This offered a much-needed reality check on the disastrous strategy previously adopted by the UK Government. But many questions remained.
How could the scientific teams advising the Government have failed so dramatically to understand the scale of the crisis that was coming until only “a few days ago”, to quote the paper? Why did the Government previously adopt a strategy which would continue to allow the Coronavirus to spread through the population in a way that would inevitably cause a certain level of fatalities?
Why did the Imperial College team underestimate the escalating burden on the NHS despite a flurry of published data from Italy prompting scientists around the world to warn that the UK Government’s inaction was setting the country’s healthcare services up for catastrophe (“previous planning estimates assumed half the demand now estimated,” according to the paper)? Why did the modellers predict that virus “transmission will quickly rebound” if restrictions are relaxed?
The answer is simple: they were making the wrong assumptions.
Any model is only as good as the assumptions that go into it and the empirical data it crunches. To get models to work, the assumptions need to be founded as much as possible on what is known. This also means ensuring that the data used to formulate assumptions is based on an appreciation of how multiple complex systems actually interact.
A scientific analysis by the New England Complex Systems Institute at New York University has found the Imperial College model to be deeply flawed. Although the authors praise the Imperial study for recognising the disastrous consequences of the Government’s previous “mitigation” approach, they identify a number of inexplicable failings.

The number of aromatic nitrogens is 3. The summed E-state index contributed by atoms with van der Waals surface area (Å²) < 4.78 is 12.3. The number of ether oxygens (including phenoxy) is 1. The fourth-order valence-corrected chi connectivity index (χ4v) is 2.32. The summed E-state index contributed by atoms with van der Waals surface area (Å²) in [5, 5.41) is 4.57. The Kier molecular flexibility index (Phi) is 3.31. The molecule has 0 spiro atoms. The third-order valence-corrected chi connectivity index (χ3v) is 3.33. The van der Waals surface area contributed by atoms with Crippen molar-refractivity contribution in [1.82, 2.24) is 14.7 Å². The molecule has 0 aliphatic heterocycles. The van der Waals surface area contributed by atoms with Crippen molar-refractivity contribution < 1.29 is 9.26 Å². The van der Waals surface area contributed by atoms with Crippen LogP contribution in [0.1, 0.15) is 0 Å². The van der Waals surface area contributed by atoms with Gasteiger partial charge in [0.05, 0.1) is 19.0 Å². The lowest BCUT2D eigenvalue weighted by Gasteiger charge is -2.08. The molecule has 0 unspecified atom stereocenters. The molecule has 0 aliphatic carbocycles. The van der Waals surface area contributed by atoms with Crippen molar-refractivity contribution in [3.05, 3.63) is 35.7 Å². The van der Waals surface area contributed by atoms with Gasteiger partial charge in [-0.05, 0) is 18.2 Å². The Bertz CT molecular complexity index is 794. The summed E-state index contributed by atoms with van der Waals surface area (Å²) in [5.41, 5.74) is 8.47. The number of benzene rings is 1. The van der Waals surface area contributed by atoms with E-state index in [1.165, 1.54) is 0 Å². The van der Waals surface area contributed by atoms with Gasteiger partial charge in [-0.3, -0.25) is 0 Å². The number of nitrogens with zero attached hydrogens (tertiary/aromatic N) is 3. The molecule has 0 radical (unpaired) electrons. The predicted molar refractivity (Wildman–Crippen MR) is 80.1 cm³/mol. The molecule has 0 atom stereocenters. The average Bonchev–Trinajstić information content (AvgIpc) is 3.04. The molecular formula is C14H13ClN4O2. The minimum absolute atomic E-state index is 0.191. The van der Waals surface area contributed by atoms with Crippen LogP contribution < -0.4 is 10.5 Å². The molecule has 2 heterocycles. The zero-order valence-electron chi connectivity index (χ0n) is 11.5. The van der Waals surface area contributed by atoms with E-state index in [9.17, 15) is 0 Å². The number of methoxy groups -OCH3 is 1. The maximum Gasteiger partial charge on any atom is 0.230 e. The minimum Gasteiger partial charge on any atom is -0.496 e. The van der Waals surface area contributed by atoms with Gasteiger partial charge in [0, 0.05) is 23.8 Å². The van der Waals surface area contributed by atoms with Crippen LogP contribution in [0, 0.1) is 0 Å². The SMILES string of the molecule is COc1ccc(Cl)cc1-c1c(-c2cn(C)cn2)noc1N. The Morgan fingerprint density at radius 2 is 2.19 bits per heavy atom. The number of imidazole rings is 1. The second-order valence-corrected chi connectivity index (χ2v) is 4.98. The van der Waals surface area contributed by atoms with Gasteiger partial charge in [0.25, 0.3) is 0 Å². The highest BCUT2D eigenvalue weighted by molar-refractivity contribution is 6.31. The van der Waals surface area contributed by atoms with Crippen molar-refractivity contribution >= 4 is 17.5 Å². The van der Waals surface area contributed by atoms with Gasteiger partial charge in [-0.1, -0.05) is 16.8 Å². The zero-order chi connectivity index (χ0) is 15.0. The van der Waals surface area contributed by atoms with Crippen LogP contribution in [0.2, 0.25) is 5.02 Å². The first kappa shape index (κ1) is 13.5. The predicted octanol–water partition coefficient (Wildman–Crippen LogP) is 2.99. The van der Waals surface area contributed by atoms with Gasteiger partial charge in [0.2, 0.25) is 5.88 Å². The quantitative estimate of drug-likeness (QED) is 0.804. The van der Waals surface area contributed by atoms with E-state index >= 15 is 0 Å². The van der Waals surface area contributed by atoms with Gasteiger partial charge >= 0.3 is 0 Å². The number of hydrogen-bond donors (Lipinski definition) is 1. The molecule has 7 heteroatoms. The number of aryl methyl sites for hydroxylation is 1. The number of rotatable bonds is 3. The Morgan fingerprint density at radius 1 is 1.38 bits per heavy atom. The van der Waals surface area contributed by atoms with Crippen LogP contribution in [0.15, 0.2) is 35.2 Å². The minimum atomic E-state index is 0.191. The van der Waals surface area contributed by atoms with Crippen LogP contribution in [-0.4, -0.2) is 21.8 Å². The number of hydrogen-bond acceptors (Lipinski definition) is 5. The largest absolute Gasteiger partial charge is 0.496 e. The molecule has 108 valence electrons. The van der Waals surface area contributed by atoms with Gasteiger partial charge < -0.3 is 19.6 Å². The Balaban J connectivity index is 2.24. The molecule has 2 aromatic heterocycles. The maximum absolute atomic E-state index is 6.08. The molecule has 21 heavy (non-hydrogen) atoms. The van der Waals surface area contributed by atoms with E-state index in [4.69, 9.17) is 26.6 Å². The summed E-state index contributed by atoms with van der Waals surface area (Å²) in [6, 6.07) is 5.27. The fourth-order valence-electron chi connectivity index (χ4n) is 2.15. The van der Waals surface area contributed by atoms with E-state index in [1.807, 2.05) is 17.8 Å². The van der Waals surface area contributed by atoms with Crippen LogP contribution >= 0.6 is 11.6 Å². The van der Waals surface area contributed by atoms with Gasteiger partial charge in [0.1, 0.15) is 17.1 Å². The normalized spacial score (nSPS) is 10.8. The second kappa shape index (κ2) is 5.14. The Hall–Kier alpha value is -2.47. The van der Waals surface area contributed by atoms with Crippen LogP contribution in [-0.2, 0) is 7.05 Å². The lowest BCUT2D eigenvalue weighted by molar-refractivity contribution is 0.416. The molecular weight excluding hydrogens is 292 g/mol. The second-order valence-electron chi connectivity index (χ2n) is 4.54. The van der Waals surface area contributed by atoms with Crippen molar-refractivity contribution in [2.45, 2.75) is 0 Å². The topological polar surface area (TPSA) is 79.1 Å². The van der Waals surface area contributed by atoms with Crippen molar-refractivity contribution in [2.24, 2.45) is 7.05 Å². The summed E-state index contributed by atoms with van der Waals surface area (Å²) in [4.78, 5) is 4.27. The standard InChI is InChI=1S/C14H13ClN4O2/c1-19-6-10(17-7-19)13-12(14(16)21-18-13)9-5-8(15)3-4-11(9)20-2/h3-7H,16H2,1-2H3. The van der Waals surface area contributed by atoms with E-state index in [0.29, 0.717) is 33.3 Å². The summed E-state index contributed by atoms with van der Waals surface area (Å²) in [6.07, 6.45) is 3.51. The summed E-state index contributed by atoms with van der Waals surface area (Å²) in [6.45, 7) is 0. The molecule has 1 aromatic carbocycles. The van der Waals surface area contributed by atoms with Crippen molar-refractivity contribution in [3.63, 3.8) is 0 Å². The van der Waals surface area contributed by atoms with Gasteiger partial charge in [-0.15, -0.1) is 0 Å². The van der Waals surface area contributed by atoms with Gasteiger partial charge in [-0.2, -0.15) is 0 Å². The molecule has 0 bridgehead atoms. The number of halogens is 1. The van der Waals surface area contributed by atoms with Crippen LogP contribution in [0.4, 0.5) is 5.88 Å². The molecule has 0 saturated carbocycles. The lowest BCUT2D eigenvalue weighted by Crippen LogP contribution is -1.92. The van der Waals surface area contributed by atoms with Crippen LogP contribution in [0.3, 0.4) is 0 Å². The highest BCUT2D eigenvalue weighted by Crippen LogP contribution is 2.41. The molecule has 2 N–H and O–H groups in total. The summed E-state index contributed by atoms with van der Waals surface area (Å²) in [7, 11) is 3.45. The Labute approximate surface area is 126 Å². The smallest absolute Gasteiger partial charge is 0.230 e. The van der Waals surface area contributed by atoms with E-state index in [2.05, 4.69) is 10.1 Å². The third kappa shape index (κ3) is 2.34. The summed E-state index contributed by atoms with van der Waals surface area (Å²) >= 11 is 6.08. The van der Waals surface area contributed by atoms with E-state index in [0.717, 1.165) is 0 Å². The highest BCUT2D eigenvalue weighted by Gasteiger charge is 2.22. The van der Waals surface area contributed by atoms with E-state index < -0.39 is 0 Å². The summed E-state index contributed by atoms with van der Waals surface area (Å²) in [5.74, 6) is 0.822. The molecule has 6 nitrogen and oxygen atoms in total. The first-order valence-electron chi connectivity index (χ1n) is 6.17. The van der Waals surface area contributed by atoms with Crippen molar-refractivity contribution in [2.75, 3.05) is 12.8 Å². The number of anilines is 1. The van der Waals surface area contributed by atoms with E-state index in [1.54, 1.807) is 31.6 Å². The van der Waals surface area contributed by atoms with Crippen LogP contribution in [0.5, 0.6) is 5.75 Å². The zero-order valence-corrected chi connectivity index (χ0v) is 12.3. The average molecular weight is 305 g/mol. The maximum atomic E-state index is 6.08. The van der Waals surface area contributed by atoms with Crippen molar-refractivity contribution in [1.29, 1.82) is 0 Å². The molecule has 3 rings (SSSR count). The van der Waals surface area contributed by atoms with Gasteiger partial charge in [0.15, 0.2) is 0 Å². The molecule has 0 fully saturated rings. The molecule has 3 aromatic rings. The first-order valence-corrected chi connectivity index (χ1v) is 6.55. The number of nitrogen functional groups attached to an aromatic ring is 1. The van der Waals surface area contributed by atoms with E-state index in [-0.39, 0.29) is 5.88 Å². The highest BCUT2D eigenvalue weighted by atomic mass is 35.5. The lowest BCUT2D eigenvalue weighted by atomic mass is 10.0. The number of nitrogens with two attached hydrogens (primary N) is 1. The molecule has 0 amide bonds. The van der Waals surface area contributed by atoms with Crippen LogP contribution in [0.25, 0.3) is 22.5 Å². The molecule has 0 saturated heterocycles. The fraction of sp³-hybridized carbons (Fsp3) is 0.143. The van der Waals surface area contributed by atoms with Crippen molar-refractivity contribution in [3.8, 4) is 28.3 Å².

One of the most egregious is the stubborn belief that the outbreak of the virus cannot be stopped. This belief can be traced partly to how the Government interpreted a range of modelling results produced by British scientists advising it, as part of its Scientific Advisory Group for Emergencies (SAGE).
Overlooking the Power of Tests and Tracing
Several models produced by SAGE scientists indicate that using contact tracing to contain the outbreak would be extremely difficult without sufficient speed, but they still emphasised that identifying people infected and isolating them systematically on a mass scale would at least help to reduce or control the epidemic.
Independent scientists who have reviewed the SAGE corpus say that it reveals a fatally incompetent scientific process. According to Professor Devi Sridhar, chair of global public health at the University of Edinburgh’s Medical School, the SAGE corpus inadvertently reveals why the UK Government “got it wrong… SAGE analysis was overcomplicated, too academic, relied on incomplete data, overlooked testing and health service capacity. Why didn’t we go fast down the path of test, isolate, trace while delaying spread for health services to prepare?”